Vandaag is het vijftig jaar geleden dat (nog maar voor de tweede keer) de Grammy’s werden uitgereikt. En wie won de Grammy voor beste song van het jaar? Bobby Darin met “Mack the Knife”!
“Mack the Knife” or “The Ballad of Mack the Knife” (German: “Die Moritat von Mackie Messer“) is a song composed by Kurt Weill with lyrics by Bertolt Brecht for their 1928 music drama The Threepenny Opera (German: Die Dreigroschenoper). The song has become a popular standard recorded by many artists, including a US and UK number one hit for Bobby Darin in 1959.
A Moritat is a medieval version of the murder ballad performed by strolling minstrels. In The Threepenny Opera, the Moritat singer with his street organ introduces and closes the drama with the tale of the deadly Mackie Messer, or Mack the Knife, a character based on the dashing highwayman Macheath in John Gay‘s The Beggar’s Opera (who was in turn based on the historical thief Jack Sheppard). The Brecht-Weill version of the character was far more cruel and sinister and has been transformed into a modern anti-hero.
The play opens with the Moritat singer comparing Macheath (unfavorably) with a shark and then telling tales of his crimes: arson, robbery, rape, murder.
The song was a last-minute addition that was inserted before its premiere in 1928 because Harald Paulsen, the actor who played Macheath, demanded that Brecht and Weill add another number that would more effectively introduce his character. However, Weill and Brecht decided the song should not be sung by Macheath himself, opting instead to write the song for a street singer in keeping with the Moritat tradition. At the premiere, the song was sung by Kurt Gerron, who played Police Chief Brown. Weill intended the Moritat to be accompanied by a barrel organ, which was to be played by the singer. At the premiere, though, the barrel organ failed, and the pit orchestra (a jazz band) had to quickly provide the accompaniment for the street singer.
|Und der Haifisch, der hat Zähne,|
Und die trägt er im Gesicht.
Und Macheath, der hat ein Messer,
Doch das Messer sieht man nicht.
|And the shark, it has teeth,|
And it wears them in the face.
And Macheath, he has a knife,
But the knife can’t be seen.
The song was introduced to American audiences in 1933 in the first English-language production of The Threepenny Opera. The English lyrics were by Gifford Cochran and Jerrold Krimsky. That production, however, was not successful, closing after a run of only ten days. In the best-known English translation, from the Marc Blitzstein 1954 version of The Threepenny Opera, which played Off-Broadway for over six years, the words are:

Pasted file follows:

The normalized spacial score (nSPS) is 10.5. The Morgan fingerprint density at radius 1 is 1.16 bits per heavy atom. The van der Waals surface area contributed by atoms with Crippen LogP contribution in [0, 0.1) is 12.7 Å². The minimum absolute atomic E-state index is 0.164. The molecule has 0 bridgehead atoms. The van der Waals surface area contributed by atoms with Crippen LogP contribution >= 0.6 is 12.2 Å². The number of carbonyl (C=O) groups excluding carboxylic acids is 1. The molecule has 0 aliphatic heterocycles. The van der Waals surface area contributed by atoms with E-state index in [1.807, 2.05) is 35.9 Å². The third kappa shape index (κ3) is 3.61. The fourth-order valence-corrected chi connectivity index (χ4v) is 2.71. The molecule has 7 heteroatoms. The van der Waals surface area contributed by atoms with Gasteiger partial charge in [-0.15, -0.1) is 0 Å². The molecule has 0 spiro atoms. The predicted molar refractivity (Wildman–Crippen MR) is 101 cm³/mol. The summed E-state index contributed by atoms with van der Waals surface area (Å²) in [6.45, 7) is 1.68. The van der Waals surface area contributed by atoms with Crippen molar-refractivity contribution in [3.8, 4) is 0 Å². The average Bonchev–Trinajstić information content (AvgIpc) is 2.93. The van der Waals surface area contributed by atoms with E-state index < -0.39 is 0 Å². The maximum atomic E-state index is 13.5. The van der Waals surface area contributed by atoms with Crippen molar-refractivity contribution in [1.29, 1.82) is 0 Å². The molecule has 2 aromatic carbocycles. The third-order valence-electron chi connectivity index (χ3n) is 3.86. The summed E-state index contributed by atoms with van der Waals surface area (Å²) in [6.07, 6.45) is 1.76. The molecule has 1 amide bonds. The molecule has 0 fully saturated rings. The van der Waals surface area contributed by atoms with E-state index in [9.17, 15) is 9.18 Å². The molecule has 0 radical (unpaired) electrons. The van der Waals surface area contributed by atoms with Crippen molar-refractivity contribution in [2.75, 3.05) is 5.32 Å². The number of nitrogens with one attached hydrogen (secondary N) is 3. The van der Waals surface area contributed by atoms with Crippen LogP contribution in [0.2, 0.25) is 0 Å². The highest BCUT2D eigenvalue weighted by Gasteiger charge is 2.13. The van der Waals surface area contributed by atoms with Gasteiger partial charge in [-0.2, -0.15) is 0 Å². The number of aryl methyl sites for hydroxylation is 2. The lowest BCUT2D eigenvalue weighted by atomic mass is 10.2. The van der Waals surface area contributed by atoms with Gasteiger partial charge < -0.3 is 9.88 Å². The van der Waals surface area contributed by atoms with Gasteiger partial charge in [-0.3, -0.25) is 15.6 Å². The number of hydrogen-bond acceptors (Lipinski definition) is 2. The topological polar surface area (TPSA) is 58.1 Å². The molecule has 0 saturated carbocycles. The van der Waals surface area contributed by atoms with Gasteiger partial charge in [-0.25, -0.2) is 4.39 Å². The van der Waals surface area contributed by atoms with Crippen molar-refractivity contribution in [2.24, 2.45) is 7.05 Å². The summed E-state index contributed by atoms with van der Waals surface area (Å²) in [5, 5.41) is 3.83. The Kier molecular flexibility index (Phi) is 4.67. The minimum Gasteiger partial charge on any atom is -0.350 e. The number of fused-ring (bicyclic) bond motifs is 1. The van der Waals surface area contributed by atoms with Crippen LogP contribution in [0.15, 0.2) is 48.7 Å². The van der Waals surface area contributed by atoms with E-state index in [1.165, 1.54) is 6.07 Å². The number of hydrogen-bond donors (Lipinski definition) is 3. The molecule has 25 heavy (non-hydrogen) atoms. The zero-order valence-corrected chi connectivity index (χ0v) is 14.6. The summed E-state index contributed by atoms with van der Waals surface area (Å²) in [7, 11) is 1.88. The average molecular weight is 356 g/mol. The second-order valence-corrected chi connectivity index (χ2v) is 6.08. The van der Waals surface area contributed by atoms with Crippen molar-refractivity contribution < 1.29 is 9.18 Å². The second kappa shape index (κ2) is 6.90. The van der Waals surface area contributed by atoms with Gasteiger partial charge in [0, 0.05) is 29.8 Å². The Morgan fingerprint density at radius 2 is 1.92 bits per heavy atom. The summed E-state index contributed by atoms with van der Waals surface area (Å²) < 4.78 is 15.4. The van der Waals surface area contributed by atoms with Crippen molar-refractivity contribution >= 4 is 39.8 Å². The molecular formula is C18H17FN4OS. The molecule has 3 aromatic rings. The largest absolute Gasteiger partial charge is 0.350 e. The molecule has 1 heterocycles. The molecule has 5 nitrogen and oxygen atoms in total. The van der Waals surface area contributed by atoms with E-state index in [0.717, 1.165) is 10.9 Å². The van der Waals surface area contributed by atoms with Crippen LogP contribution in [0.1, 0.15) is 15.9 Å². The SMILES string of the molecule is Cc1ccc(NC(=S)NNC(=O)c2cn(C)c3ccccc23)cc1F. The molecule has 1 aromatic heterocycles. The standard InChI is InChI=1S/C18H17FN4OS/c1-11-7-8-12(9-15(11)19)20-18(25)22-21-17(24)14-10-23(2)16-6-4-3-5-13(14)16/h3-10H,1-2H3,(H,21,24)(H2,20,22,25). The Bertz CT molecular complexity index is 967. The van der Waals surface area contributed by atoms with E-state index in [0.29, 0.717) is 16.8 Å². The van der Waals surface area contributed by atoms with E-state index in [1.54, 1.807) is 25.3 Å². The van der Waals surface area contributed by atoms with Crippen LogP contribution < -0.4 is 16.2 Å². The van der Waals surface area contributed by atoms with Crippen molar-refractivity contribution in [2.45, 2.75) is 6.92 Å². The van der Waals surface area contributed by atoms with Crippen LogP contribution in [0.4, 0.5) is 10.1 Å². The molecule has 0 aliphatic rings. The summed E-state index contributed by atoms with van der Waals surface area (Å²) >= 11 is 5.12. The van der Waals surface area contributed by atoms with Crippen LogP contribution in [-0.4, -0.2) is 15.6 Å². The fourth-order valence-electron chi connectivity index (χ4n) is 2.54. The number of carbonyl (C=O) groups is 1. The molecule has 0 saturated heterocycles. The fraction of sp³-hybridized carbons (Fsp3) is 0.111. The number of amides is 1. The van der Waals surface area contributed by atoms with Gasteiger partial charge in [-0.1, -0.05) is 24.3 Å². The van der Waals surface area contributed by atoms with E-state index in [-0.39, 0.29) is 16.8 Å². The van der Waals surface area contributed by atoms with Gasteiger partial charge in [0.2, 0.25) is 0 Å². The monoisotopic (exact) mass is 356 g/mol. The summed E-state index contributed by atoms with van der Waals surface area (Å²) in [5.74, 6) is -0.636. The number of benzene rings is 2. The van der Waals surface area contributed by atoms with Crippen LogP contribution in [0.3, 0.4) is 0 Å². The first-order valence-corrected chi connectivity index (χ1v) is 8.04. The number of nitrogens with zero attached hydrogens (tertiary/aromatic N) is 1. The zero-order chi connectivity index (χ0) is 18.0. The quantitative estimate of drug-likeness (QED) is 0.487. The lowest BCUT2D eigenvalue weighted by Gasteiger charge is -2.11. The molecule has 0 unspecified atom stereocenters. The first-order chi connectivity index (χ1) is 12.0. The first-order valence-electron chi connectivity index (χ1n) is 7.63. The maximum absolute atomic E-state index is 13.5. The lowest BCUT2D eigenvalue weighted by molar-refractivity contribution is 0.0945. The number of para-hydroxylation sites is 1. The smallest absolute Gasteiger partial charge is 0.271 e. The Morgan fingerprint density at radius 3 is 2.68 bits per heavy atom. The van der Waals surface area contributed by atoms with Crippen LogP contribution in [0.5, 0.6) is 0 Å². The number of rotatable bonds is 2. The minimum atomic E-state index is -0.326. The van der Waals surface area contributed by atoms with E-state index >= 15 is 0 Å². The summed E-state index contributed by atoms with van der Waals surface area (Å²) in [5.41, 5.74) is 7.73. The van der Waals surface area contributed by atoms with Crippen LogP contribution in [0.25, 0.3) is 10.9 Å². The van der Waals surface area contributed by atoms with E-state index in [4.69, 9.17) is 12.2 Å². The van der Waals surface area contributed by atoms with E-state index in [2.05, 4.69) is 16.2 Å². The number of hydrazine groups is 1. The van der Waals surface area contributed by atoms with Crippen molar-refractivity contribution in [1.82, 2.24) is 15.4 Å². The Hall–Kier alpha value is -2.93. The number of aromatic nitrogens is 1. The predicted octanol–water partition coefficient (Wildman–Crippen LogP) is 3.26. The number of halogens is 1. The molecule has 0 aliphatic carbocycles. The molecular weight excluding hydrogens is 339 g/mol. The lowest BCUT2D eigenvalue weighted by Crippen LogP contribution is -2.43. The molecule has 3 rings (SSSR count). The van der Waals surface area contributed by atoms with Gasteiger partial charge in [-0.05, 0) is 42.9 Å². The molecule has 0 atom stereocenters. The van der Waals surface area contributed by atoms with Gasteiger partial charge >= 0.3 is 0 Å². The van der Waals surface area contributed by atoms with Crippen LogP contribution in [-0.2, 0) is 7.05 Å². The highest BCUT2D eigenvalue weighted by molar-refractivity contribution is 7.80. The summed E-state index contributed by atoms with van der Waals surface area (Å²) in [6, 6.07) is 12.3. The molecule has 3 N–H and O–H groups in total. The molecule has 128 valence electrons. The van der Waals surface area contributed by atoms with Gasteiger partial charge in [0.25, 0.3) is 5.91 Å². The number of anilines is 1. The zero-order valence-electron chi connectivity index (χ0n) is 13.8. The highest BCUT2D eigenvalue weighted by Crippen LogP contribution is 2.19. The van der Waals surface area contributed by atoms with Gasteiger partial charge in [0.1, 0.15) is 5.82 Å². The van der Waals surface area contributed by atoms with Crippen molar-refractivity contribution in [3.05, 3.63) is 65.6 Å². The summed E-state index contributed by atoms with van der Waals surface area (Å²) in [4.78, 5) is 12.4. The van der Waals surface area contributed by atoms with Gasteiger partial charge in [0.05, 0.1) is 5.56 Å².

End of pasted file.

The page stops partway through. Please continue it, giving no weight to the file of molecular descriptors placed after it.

Oh, the shark has pretty teeth, dear,
And he shows them pearly white
Just a jack-knife has Macheath, dear
And he keeps it out of sight.
Blitzstein’s translation provides the basis for most of the popular versions heard today, including those by Louis Armstrong (1956) and Bobby Darin (1959; Darin’s lyrics differ slightly), and most subsequent swing versions. Weill’s widow, Lotte Lenya, the star of both the original 1928 German production and the 1954 Blitzstein Broadway version, was present in the studio during Armstrong’s recording. He spontaneously added her name to the lyrics (“Look out, Miss Lotte Lenya”), which already named several of Macheath’s female victims. The Armstrong version was later used by Bobby Darin.
The final stanza — not included in the original play, but added by Brecht for the 1931 movie — expresses the theme and compares the glittering world of the rich and powerful with the dark world of the poor:
|Denn die einen sind im Dunkeln|
Und die andern sind im Licht
Und man siehet die im Lichte
Die im Dunkeln sieht man nicht.
|There are some who are in darkness|
And the others are in light
And you see the ones in brightness
Those in darkness drop from sight.